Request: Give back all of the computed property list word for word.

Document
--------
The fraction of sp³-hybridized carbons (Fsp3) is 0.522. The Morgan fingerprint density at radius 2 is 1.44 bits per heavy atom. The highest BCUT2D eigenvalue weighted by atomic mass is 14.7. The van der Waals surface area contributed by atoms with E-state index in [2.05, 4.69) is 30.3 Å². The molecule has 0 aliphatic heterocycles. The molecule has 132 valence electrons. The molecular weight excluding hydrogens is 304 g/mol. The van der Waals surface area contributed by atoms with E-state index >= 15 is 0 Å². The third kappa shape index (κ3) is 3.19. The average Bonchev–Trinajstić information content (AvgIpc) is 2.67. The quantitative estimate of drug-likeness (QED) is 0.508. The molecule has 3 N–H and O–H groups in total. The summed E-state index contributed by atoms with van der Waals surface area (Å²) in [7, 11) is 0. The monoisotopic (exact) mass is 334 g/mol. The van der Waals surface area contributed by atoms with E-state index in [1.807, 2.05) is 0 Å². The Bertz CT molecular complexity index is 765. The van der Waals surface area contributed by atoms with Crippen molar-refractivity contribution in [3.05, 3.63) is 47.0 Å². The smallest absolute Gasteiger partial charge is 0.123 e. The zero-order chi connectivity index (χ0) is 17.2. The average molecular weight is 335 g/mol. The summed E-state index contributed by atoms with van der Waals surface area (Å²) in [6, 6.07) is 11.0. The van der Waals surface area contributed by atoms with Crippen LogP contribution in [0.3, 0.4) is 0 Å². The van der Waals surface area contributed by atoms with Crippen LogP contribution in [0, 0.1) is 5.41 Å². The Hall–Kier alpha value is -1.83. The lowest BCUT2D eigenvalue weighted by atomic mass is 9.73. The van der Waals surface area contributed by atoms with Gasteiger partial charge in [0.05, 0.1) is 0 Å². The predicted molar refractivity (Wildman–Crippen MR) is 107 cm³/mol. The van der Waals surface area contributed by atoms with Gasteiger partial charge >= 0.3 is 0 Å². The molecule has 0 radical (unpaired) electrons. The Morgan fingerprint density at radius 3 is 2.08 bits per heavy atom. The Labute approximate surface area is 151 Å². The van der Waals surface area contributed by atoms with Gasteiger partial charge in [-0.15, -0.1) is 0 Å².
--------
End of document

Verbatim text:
The fraction of sp³-hybridized carbons (Fsp3) is 0.522. The Morgan fingerprint density at radius 2 is 1.44 bits per heavy atom. The highest BCUT2D eigenvalue weighted by atomic mass is 14.7. The van der Waals surface area contributed by atoms with E-state index in [2.05, 4.69) is 30.3 Å². The molecule has 0 aliphatic heterocycles. The molecule has 132 valence electrons. The molecular weight excluding hydrogens is 304 g/mol. The van der Waals surface area contributed by atoms with E-state index >= 15 is 0 Å². The third kappa shape index (κ3) is 3.19. The average Bonchev–Trinajstić information content (AvgIpc) is 2.67. The quantitative estimate of drug-likeness (QED) is 0.508. The molecule has 3 N–H and O–H groups in total. The summed E-state index contributed by atoms with van der Waals surface area (Å²) in [7, 11) is 0. The monoisotopic (exact) mass is 334 g/mol. The van der Waals surface area contributed by atoms with E-state index in [1.807, 2.05) is 0 Å². The Bertz CT molecular complexity index is 765. The van der Waals surface area contributed by atoms with Crippen molar-refractivity contribution in [3.05, 3.63) is 47.0 Å². The smallest absolute Gasteiger partial charge is 0.123 e. The zero-order chi connectivity index (χ0) is 17.2. The average molecular weight is 335 g/mol. The summed E-state index contributed by atoms with van der Waals surface area (Å²) in [6, 6.07) is 11.0. The van der Waals surface area contributed by atoms with Crippen LogP contribution in [0.3, 0.4) is 0 Å². The van der Waals surface area contributed by atoms with Crippen LogP contribution in [0, 0.1) is 5.41 Å². The Hall–Kier alpha value is -1.83. The lowest BCUT2D eigenvalue weighted by atomic mass is 9.73. The van der Waals surface area contributed by atoms with Gasteiger partial charge in [0.05, 0.1) is 0 Å². The predicted molar refractivity (Wildman–Crippen MR) is 107 cm³/mol. The van der Waals surface area contributed by atoms with Gasteiger partial charge >= 0.3 is 0 Å². The molecule has 0 radical (unpaired) electrons. The Morgan fingerprint density at radius 3 is 2.08 bits per heavy atom. The Labute approximate surface area is 151 Å². The van der Waals surface area contributed by atoms with Gasteiger partial charge in [-0.15, -0.1) is 0 Å².